Your Team is there for you. Whether sitting right next to you or VRI teaming from opposite ends of the country, your team is there for you.
If I ever start to complain about being too busy and having to run from appointment to appointment, I remind myself that the alternative is bored and broke.
Aunt SuperTam, who doesn’t sign, offers this advice…
How hard could it be?
Here, let me help. It just goes:
Marley in Chains
Redemption with a big turkey
God bless us everyone!
There. That should do it.
They can Venmo me the payment.
If the night shift at the Emergency Room knows you by name you are either a hypochondriac, a drug addict or an interpreter.
A mash-up of real conversations with directors, artistic directors, casting directors and stage managers of theaters and production companies both large and small:
Theatre/Production Company: We have an interesting issue and we’d like your advice.
Uncle Dale: Ok.
T/PC: We just had auditions for [Insert the name of a production, famous or new] and a girl who is hearing-impaired auditioned.
T/PC: Excuse me?
UD: Deaf, not hearing-impaired. You can say Deaf. You should say Deaf. It’s alright, she knows she’s Deaf.
T/PC: Riiight. But I’m trying to be, you know, culturally sensitive.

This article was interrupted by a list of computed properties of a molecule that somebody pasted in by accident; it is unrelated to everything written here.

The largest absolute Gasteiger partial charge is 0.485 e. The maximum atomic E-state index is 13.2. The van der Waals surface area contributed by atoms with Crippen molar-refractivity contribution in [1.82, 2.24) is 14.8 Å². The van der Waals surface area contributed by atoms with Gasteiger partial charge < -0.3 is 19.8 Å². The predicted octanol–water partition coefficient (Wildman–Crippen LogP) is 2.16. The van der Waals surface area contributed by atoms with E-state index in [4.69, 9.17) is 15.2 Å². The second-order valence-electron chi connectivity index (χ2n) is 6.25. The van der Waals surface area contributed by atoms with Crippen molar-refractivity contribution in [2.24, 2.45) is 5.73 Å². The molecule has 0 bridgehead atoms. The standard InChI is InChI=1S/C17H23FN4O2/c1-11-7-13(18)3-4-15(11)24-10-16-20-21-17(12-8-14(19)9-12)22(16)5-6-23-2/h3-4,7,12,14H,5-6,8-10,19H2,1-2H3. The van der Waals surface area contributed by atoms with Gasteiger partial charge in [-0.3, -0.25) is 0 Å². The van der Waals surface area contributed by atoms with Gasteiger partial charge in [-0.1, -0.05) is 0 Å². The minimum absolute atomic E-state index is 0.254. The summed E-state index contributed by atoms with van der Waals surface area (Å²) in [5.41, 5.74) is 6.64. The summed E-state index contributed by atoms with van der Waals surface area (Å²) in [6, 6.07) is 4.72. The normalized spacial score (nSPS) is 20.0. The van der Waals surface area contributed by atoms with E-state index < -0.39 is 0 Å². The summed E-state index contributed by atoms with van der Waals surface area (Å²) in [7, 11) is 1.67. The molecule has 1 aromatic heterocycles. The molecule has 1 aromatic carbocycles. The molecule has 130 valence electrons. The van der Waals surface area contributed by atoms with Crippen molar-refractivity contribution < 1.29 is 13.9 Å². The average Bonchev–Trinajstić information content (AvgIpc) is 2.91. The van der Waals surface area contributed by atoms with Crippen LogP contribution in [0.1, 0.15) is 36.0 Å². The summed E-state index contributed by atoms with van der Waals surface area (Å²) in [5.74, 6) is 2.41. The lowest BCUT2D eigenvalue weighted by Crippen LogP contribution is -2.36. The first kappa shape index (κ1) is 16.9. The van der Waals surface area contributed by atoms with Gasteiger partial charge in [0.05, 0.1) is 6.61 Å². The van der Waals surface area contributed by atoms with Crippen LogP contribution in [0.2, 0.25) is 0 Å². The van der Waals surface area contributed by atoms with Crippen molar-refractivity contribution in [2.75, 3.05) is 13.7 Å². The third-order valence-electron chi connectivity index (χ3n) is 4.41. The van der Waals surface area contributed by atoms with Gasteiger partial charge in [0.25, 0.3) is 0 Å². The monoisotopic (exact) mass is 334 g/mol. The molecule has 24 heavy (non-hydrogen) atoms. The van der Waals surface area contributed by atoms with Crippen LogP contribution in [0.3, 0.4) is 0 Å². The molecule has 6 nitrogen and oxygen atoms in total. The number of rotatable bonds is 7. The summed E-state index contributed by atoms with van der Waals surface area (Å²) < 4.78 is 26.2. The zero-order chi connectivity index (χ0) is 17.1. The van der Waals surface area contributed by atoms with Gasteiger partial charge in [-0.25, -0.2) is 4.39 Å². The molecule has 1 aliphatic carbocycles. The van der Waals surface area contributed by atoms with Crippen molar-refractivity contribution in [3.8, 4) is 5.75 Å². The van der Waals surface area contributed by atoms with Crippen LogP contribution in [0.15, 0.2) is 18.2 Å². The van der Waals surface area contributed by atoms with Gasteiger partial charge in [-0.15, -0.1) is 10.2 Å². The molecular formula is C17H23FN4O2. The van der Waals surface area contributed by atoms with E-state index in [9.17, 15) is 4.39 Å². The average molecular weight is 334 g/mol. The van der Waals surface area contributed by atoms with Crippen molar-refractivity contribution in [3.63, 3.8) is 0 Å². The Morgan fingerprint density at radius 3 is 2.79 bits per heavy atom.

UD: Then say Deaf.
T/PC: That doesn’t feel comfortable to me.
UD: Do you say Negro?
UD: Then say Deaf.
T/PC: What? Really?
UD: Yes. Go on to the issue.
T/PC: Well this, um, Deaf? Heh. DEAF girl was, fantastic! Her audition was transformative!
UD: Ok. Waiting for the “issue.”
T/PC: We are not sure what to do.
UD: Cast her?
T/PC: But the character is not written as Deaf. We are not sure how to square casting her with the fact that the script and original story don’t say she is Deaf.
UD: Is there any thing that says she is not Deaf?
UD: Issue resolved. Glad I could help.
(Gave info on finding a good Deaf consultant)
Things interpreters may think but probably should not say (an on-going series):
This hospital is like the world’s worst hotel.
The patient’s job is to sleep and get better.
But the nurse’s job is to wake the patient up every hour!
When students tell me they are frustrated and thinking about giving up on interpreting I always say:
Frustration is the doorway to enlightenment.
Frustration is your brain’s way of telling you it’s bored with what it can do and wants to try something it can’t do yet!